Carbohydrate-deficient transferrin (CDT) is a test that can indicate a heavy drinking relapse after abstinence. However, the tests can be less sensitive for younger people and women.
Ethyl glucuronide (EtG) and Ethyl sulfate (EtS) are biomarkers and direct analytes of alcohol breakdown – commonly a urine test.
Phosphatidyl ethanol (PEth) is a marker that is typically measured in blood. Normally, it is used to indicate moderate to heavy drinking.
Other tests include:
Comprehensive metabolic panel (CMP) or liver panel is a group of tests that evaluate liver and organ function.
Magnesium is commonly low in those who use alcohol because of inadequate diet and magnesium loss by the kidneys.
A blood alcohol level (ethanol test) is a test that can determine if a person had recent alcohol use. However, it does not diagnose alcoholism.
Treatment for Alcoholism
Alcoholism, like many other chronic diseases, cannot be cured. There are, however, effective treatments to help alcoholics stay sober, but they must acknowledge that they have an alcohol problem and the drive to quit drinking. These treatments most often include group therapy, counseling, and alcohol education.
If a person decides to stop drinking alcohol, they can enter a treatment facility for a short period to rehabilitate. These treatment centers are designed to counsel patients, give support, and help them get through their initial symptoms and safely withdraw from alcohol.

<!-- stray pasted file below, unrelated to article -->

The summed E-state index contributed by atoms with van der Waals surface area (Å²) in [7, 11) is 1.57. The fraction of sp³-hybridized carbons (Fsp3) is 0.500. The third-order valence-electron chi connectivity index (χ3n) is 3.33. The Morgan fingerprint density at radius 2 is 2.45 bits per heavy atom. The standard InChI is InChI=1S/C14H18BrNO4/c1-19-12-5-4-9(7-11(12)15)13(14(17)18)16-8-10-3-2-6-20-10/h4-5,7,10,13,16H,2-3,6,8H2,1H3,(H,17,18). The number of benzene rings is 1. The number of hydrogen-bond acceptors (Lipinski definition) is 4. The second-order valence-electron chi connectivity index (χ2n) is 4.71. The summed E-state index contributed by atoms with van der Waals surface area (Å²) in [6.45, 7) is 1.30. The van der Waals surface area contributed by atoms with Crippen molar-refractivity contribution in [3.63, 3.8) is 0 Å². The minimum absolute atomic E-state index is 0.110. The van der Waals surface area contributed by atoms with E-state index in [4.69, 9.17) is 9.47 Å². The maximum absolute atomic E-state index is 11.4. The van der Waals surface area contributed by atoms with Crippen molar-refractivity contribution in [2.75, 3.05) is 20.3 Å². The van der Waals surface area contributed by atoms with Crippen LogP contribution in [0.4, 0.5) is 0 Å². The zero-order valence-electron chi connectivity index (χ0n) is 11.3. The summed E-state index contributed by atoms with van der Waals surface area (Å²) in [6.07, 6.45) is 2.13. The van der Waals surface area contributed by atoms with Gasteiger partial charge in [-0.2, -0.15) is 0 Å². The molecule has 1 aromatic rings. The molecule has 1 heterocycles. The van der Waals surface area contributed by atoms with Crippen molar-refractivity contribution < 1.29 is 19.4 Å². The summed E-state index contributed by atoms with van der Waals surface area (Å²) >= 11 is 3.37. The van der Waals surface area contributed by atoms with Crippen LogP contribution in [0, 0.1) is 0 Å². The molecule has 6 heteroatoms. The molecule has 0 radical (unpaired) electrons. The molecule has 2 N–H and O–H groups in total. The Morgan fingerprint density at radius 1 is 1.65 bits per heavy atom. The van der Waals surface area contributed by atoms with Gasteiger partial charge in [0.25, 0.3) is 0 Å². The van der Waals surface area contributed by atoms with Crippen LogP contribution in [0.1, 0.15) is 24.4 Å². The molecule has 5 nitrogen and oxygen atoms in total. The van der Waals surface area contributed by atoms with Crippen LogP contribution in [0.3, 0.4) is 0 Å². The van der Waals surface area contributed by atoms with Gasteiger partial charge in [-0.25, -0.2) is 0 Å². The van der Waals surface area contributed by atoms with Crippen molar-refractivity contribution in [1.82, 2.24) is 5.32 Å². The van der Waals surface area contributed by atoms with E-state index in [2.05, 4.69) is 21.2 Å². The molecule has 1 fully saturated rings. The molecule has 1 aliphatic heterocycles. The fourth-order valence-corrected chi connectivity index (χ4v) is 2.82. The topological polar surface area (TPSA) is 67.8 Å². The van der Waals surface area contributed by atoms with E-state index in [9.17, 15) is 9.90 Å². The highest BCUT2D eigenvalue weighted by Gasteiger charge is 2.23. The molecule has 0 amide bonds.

Sometimes, benzodiazepines (Valium or similar drugs) may be employed to help ease some of the symptoms of alcoholism.
The FDA has approved three oral medications to help people refrain from drinking alcohol – disulfiram, acamprosate, and naltrexone. Typically, these are prescribed to patients who wish to stop drinking but need some help. Naltrexone limits a person’s craving for alcohol but can cause severe withdrawal symptoms in people who are opiate dependent; naltrexone is also available in a long-acting, injectable form. Disulfiram causes nausea, vomiting, and flushing when a person drinks any alcohol. Acamprosate also works to reduce alcohol cravings. All three are designed to be used in conjunction with counseling.
Just as there is no single test for screening or diagnosing alcohol dependence, there is no one therapy or medication that definitively treats alcoholism in all those who suffer from it. Just like a lot of chronic diseases, alcoholism is not easy to resolve, and many alcoholics will relapse several times before achieving lasting sobriety.
While some alcohol-related liver and other organ damage may be resolvable, some damage may be permanent. Patients should work long-term with their doctors to maintain sobriety and address any resultant complications.